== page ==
rishing in the midst of the sandy deserts of Arabia. Such were the effects produced, when the apostles and the first ministers of the Christian church, "preached among the gentiles the unsearchable riches of Christ." In consequence of this, the desert became as a fruitful field; the genuine character of Christianity and true piety began to be manifested, by the cruel and corrupt worshippers of abominable idols becoming the worshippers of the living and true God, waiting for his Son from heaven, while their holy practice agreed with their altered profession. The prophet then proceeds to utter another prediction, which, while in its full import, it describes the spiritual effects of the gospel; in its literal meaning may be considered, and indeed must be considered, as foretelling the astonishing miracles, which Christ, from whom all these blessings would flow to the world, would work while dwelling in human nature. Say to them that are of a fearful heart, be strong, fear not; behold your God will come with vengeance, even God with a recompense; he will come and save you. Then the eyes of the blind shall be opened, and the ears of the deaf shall be unstopped. Then shall the lame man leap as an hart, and the tongue of the dumb sing; for in the wilderness shall waters break out, and streams in the desert. And the parched ground shall become a pool, and the thirsty land springs of water; in the habitations of dragons where each lay, shall be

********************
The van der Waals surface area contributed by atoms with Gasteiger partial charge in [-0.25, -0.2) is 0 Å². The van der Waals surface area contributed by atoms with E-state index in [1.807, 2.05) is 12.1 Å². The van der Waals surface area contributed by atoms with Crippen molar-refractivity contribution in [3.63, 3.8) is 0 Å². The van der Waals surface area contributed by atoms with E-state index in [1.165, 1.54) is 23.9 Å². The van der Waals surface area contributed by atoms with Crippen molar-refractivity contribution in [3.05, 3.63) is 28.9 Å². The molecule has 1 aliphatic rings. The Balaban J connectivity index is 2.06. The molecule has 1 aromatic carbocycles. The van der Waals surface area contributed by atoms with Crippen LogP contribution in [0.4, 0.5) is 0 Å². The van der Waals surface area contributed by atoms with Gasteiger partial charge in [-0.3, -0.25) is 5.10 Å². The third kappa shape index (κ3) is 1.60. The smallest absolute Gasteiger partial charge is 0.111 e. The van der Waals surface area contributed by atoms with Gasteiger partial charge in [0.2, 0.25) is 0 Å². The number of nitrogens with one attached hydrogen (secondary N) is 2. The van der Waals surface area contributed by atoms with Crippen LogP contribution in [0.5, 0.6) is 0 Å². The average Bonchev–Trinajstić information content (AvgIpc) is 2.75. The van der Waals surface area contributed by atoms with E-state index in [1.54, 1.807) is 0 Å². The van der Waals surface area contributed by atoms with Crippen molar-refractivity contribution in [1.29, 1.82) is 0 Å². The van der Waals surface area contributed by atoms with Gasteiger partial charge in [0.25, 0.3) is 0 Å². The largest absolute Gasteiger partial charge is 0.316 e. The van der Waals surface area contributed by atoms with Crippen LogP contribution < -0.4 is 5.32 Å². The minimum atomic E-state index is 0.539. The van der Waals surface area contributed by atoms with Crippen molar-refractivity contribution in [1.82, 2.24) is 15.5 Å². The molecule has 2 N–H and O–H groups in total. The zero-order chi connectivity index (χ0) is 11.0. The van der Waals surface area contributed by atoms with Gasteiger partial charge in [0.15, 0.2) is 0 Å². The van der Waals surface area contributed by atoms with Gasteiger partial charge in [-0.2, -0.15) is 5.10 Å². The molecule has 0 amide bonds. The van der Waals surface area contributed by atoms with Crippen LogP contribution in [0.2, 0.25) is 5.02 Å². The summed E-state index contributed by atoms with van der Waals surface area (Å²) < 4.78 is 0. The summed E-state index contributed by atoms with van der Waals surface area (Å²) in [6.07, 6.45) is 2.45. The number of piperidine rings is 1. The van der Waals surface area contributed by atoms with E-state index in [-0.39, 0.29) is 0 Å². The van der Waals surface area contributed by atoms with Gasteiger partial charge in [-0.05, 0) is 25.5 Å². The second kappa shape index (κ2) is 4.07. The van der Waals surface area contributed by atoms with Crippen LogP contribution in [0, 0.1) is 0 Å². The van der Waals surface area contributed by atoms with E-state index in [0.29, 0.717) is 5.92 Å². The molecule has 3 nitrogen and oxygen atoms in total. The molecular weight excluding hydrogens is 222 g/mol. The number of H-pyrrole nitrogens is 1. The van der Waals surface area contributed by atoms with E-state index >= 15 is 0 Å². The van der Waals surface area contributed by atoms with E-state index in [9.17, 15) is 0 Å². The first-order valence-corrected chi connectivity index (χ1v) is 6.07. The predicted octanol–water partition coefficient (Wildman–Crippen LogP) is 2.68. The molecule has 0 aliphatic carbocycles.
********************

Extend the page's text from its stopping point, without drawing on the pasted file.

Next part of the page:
grass with reeds and rushes." Then follow the words of the text. The connection of which, with the verses I have read, appears to me to be this; -when we are told that "in the wilderness shall waters break out, and streams in the desert," it in figurative language assures us that the blessings of true religion should be afforded to the gentiles, who had been as destitute of all the fruits of righteousness, as the sandy desert is of vegetation. Then the text referring to Jerusalem, and the temple built on Mount Zion, the centre of all true religion, the place where men ought to worship, and whither the pious and holy people flocked up on the sacred festivals, tells us that an high way should be cast up, by which the newly-created worshippers of Jehovah might come even from the most distant parts of heathen lands, to worship the Lord in the beauty of holiness. Almost all the predictions of the spread of religion throughout the earth, which we find in the Old Testament, have a reference to the Jewish forms of worship, and to Jerusalem as the place where the Lord especially met his people; this was necessary, in order to meet the ideas of those to whom the prophets spake; but we know that now," all who in every place call on the name of the Lord Jesus, shall be saved." But then the question occurs, How shall they call on him, in whom they have not believed? and how shall they believe in him, of whom they have not heard?" Alas! this is